What's your ContraBass mouthpiece ?

Discussion in 'Bb Contrabass Clarinet' started by bobsax, Oct 20, 2010.

  1. bobsax

    bobsax

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    I've tried a lot that just don't work for me.
    The plastic Leblanc that came with the straight plastic horn was awful.
    The Selmer C* didn't work either (used off eBay,maybe a bad one)
    Two of the worst were the Runyon (supposedly the largest opening available) and the Fobes Debut.

    The Grabner has been the best by far with the vintage Leblanc that came with the paperclip a close second.

    I see that Clark Fobes has he top of the line San Francisco model at $325 ($40 more then the Grabner) so I guess at least he thinks it's the best one out there.

    Any comments on the any of these?
    What do you use ?
     
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  2. Gandalfe

    Gandalfe Administrator Staff Member Administrator

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    I use walter grabner's mouthpieces on my bass, cac, and cbc clarinets. Most of my professor types who borrow or try my instrument end up buying the same for the big clarinets.
     
  3. Merlin

    Merlin Content Expert/Moderator Staff Member CE/Moderator

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  4. bobsax

    bobsax

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    Hi Merlin
    Did it come with the clarinet? Do you have the resotone plastic contra?
    I got that model when they started calling them Leblanc and the mouthpiece was a shiny plastic one with Leblanc written on it.

    When I finally got the paperclip it's HR mp was pretty close to the Grabner

    I thought I'd want a bigger opening (I use a 5JB on soprano) but the Grabner just played the best and Walter said it was the ideal size.

    So can you give a little info on what you did? Just rails and tip? Any inside work? I have a Vito also that I got on eBay that is unplayable. Maybe I could fool around with it.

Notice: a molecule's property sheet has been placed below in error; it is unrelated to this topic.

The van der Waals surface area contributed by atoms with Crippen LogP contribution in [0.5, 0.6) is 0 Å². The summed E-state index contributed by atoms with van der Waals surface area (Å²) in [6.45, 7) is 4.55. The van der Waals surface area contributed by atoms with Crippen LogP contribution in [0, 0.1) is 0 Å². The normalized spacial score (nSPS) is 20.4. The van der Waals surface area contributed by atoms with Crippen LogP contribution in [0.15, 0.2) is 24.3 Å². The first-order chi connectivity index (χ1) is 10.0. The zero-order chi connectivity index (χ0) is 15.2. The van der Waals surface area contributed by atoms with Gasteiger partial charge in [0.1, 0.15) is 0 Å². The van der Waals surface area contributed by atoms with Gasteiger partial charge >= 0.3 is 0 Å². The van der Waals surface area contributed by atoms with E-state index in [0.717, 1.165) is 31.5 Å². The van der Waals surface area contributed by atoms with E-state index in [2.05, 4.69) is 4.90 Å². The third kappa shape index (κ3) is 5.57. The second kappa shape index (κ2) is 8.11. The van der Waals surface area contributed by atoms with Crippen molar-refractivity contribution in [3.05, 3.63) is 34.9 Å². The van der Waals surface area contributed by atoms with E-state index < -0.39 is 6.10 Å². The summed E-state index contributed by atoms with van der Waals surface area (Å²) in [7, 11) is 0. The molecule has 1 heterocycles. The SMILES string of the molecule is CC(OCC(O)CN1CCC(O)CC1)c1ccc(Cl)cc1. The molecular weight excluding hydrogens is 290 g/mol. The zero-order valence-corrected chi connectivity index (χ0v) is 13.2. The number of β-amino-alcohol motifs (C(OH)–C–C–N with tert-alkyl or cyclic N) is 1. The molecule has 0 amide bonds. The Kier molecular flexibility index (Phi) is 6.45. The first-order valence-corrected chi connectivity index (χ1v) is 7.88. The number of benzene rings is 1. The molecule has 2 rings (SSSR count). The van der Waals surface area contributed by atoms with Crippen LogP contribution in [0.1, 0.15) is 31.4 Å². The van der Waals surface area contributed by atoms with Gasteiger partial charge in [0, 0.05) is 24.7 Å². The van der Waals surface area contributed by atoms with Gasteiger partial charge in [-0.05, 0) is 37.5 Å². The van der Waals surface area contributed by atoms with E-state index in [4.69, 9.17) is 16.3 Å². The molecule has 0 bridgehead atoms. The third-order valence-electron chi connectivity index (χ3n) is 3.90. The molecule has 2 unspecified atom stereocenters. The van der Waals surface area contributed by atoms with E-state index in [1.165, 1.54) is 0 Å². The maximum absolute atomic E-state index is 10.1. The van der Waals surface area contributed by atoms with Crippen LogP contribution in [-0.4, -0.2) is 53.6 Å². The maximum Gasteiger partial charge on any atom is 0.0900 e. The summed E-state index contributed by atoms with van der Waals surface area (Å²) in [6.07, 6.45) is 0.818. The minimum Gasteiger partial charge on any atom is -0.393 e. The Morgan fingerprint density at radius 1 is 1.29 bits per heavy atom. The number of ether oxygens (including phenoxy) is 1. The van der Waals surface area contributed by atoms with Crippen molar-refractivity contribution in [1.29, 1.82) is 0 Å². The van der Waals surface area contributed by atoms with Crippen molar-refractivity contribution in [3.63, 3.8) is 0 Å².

5. Heckelphone

    Heckelphone Double Reed CE Staff Member CE/Moderator

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    Depends on the horn

    It really depends on just what horn you have. The Selmer and Leblanc contras have completely different bore diameters: the tenons may be interchangeable, but the results are not.

    I like the Fobes mpcs: they're made for the Selmer Eb (my Buescher is a Bundy/Selmer stencil) and the Leblanc 340 Bb.

    Enjoy!

    Grant
     
  6. nosqueaks

    nosqueaks

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    On my Selmer model 40 rosewood Eb contra: Selmer C*, refaced by Glen Johnston, Vandoren Contra reed #4
    On the LeBlanc model 340 Bb contra, LeBlanc stock mouthpiece, refaced by John Reilly, Legere Bb contra reed # 2.5 and 2.75

    The LeBlanc mouthpiece did not work AT ALL until I had it refaced. I have two, one is .087 and the other .093 tip opening. I have been using the closer one.

    Three things have been helpful in playing these instruments for me:
    • having the clarinet put into good adjustment by a repairman who knows contra clarinets.
    • having the mouthpieces worked on and the tables being made flat.
    • on the Bb contra, using the Legere reed. It is perfectly flat on the bottom and will not warp. It is really an advance in Bb contra reeds, for me.

    RDG woodwinds stocks both Legere Eb and Bb contra reeds in many sizes.

    My 2 cents-
     
  7. Semiconductor

    Semiconductor

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    I have a low C Leblanc paperclip. I've used a Grabner and the stock mpc, both with Legere reeds, but neither is fully satisfactory. I like the sound of the Grabner, but it takes so much air I have trouble with long notes. The stock doesn't take nearly asmuch air, but I'm not 100% fond of the sound (kinda thin). So, I go with the Grabner, 'cause overall sound has to take priority. Maybe some deep breathing exercises...
     
  8. Gandalfe

    Gandalfe Administrator Staff Member Administrator

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    I have the same problem and know that if I ran more (stopped in my 40s 'cuz of the knees) or did more cardio exercises, I'd do much better.
     
  9. bobsax

    bobsax

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    When I'm trying to play acoustic bass transcriptions (which usually have very little space to breath), I find playing softly saves air and takes out the buzz which give it a more acoustic bass like sound.

    I think my biggest problem with any mouthpiece on contrabass is articulation.
    I can't get a true staccato ,especially on the initial attack. Once I get going and the airstream is flowing I can do a staccato passage but one short note is not easy.
     
  10. pete

    pete Brassica Oleracea Staff Member Administrator

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    I also played a Leblanc contra paperclip w/low C (probably late 1960s/early 1970s vintage). I used the stock mouthpiece, which was a Leblanc hard rubber 'piece, and Vandoren 3.5 reeds.

    I didn't have much problem with the mouthpiece. However, you've also gotta know that my main horn was baritone saxophone with a Sigurd Rascher mouthpiece. That's one of the largest mouthpieces out there.
     

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